CHARLESTON, W.Va. — U.S. Sen. Joe Manchin, D-W.Va., will vote against the For the People Act, a move that more the certain assures the chamber will not pass the legislation if the Senate considers the sweeping election bill.
Manchin, in an opinion piece Sunday for The Charleston Gazette-Mail, called on Democrats and Republicans to instead collaborate on voting rights legislation, recognizing no Republicans back the For the People Act.
“The truth, I would argue, is that voting and election reform that is done in a partisan manner will all but ensure partisan divisions continue to deepen,” he said.
Manchin is the only Democratic senator to not sponsor the For the People Act, which would require states to take steps encouraging voter registration and increasing early and absentee voting. The measure also would prohibit extensive voter roll purges and redistricting, fund election security efforts and place stricter rules related to money in elections.
Senate Majority Leader Chuck Schumer, D-N.Y., told Democratic colleagues that senators would vote on the For the People Act during June. Multiple groups, including the United Mine Workers of America and the West Virginia State Conference of NAACP Branches, support the measure.
President Joe Biden told an audience last week in Tulsa, Oklahoma he would “fight like heck” for the bill’s passage. He also called out Manchin and Sen. Kyrsten Sinema, D-Ariz., for their support for bipartisanship as Democrats maintain slim majorities in both congressional chambers, limiting the president’s ambitious goals.
Democrats have pushed the legislation as Republican-led state legislatures have passed voting legislation that some groups fear would suppress voting by people of color.
Manchin, who served as West Virginia’s secretary of state from 2001 to 2005, argued proposals at the state and federal levels are not about protecting election security or voting rights, but rather gaining a political advantage.
“Whether it is state laws that seek to needlessly restrict voting or politicians who ignore the need to secure our elections, partisan policymaking won’t instill confidence in our democracy — it will destroy it,” he added.
Manchin also stated in his op-ed his maintained support for the filibuster, which requires most bills to receive 60 votes to pass.
“For as long as I have the privilege of being your U.S. senator, I will fight to represent the people of West Virginia, to seek bipartisan compromise no matter how difficult and to develop the political bonds that end divisions and help unite the country we love,” he said.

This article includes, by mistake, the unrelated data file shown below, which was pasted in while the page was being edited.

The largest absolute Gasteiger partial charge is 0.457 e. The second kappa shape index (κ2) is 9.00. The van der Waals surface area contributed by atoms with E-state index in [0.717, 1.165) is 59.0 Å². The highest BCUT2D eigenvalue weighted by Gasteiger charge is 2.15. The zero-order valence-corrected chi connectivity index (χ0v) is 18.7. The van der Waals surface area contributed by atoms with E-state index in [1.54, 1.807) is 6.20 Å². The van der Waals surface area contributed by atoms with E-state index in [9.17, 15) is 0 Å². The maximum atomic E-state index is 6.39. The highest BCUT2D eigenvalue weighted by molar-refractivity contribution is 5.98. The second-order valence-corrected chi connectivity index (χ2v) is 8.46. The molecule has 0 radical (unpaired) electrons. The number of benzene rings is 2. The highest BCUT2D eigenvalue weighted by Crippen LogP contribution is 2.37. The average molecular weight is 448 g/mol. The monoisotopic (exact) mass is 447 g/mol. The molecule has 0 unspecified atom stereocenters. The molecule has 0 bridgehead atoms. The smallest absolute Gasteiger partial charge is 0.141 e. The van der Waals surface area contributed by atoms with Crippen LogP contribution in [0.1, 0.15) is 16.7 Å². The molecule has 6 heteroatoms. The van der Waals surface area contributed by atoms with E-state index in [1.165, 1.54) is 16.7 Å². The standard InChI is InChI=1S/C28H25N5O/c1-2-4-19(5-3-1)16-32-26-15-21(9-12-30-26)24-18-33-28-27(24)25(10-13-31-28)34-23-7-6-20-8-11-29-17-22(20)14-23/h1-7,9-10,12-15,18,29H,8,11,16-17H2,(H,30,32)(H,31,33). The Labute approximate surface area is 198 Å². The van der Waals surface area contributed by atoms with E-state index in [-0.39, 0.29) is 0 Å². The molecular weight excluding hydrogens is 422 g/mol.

Republican senators last month successfully filibustered legislation creating a Jan. 6 commission; Manchin and 53 other senators voted for such group to investigate the insurrection at the U.S. Capitol led by Donald Trump supporters.
“This commission passed the House with a bipartisan vote. The failed vote in the Senate had six brave Republicans, but that was four short of the ten necessary to advance the legislation,” Manchin said May 28. “Choosing to put politics and political elections above the health of our Democracy is unconscionable. And the betrayal of the oath we each take is something they will have to live with.”
Manchin and Alaska Republican Lisa Murkowski sent a letter to congressional leaders last month requesting Congress take steps ensuring checks over local and state election proposals. The two back reauthorizing the Voting Rights Act of 1965 and approve a new formula allowing the federal government oversight over which local and state laws would restrict minority voters.
“Congress must come together — just as we have done time and again — to reaffirm our longstanding bipartisan commitment to free, accessible, and secure elections for all,” Manchin and Murkowski wrote May 17. “We urge you to join us in calling for the bipartisan reauthorization of the Voting Rights Act through regular order. We can do this. We must do this.”
Sen. Jeff Merkley, D-Ore., one of the measure’s lead sponsors, said Sunday he was disappointed by Manchin’s opposition.
“I wish with all my heart that this bill weren’t necessary, or that Republicans in the Senate would join us in defending Americans’ right to vote,” Merkley said. “But in the face of a coup attempt incited by a president trying to overturn an election and a nationwide attempt to ensure that the will of the voters does not determine the outcome of future elections, I am deadset against doing nothing.”
Fifty-four West Virginia county clerks wrote letters to Manchin and Sen. Shelley Moore Capito, R-W.Va., last month in opposition to the For the People Act. Capito has called the legislation federal overreach into elections. West Virginia Secretary of State Mac Warner — who participated in a rally last December challenging the presidential election results — also opposes the measure, noting concerns about how it could affect voter confidence and voting by overseas military members.
The House of Representatives passed the For the People Act in March; Reps. David McKinley, Alex Mooney and Carol Miller joined Republican colleagues in voting against the bill.